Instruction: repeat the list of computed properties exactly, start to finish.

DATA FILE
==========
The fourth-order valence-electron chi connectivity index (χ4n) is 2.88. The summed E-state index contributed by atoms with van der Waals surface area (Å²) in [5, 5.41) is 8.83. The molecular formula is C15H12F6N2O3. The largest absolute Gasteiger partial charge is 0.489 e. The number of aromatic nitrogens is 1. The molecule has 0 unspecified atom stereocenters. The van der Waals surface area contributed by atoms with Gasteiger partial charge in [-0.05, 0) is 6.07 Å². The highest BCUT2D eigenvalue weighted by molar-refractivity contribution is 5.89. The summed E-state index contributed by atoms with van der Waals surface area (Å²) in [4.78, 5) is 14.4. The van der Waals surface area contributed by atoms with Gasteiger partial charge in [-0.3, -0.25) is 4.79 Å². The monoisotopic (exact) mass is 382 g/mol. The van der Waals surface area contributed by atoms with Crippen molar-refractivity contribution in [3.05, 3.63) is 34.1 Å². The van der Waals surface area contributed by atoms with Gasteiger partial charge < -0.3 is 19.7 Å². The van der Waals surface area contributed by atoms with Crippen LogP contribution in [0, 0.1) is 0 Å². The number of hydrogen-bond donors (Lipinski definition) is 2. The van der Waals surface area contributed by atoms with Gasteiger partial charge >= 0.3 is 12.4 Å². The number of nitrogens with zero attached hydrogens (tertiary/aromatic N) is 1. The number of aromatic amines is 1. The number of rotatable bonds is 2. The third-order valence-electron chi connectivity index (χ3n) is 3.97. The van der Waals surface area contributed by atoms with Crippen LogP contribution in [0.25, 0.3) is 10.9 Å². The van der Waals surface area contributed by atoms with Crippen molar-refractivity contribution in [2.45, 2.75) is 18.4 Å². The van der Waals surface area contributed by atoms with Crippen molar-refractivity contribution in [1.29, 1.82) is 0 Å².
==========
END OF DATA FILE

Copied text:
The fourth-order valence-electron chi connectivity index (χ4n) is 2.88. The summed E-state index contributed by atoms with van der Waals surface area (Å²) in [5, 5.41) is 8.83. The molecular formula is C15H12F6N2O3. The largest absolute Gasteiger partial charge is 0.489 e. The number of aromatic nitrogens is 1. The molecule has 0 unspecified atom stereocenters. The van der Waals surface area contributed by atoms with Gasteiger partial charge in [-0.05, 0) is 6.07 Å². The highest BCUT2D eigenvalue weighted by molar-refractivity contribution is 5.89. The summed E-state index contributed by atoms with van der Waals surface area (Å²) in [4.78, 5) is 14.4. The van der Waals surface area contributed by atoms with Gasteiger partial charge in [-0.3, -0.25) is 4.79 Å². The monoisotopic (exact) mass is 382 g/mol. The van der Waals surface area contributed by atoms with Crippen molar-refractivity contribution in [3.05, 3.63) is 34.1 Å². The van der Waals surface area contributed by atoms with Gasteiger partial charge < -0.3 is 19.7 Å². The van der Waals surface area contributed by atoms with Crippen LogP contribution in [0, 0.1) is 0 Å². The number of hydrogen-bond donors (Lipinski definition) is 2. The van der Waals surface area contributed by atoms with Gasteiger partial charge >= 0.3 is 12.4 Å². The number of nitrogens with zero attached hydrogens (tertiary/aromatic N) is 1. The number of aromatic amines is 1. The number of rotatable bonds is 2. The third-order valence-electron chi connectivity index (χ3n) is 3.97. The van der Waals surface area contributed by atoms with Crippen LogP contribution in [0.25, 0.3) is 10.9 Å². The van der Waals surface area contributed by atoms with Crippen molar-refractivity contribution in [2.45, 2.75) is 18.4 Å². The van der Waals surface area contributed by atoms with Crippen molar-refractivity contribution in [1.29, 1.82) is 0 Å².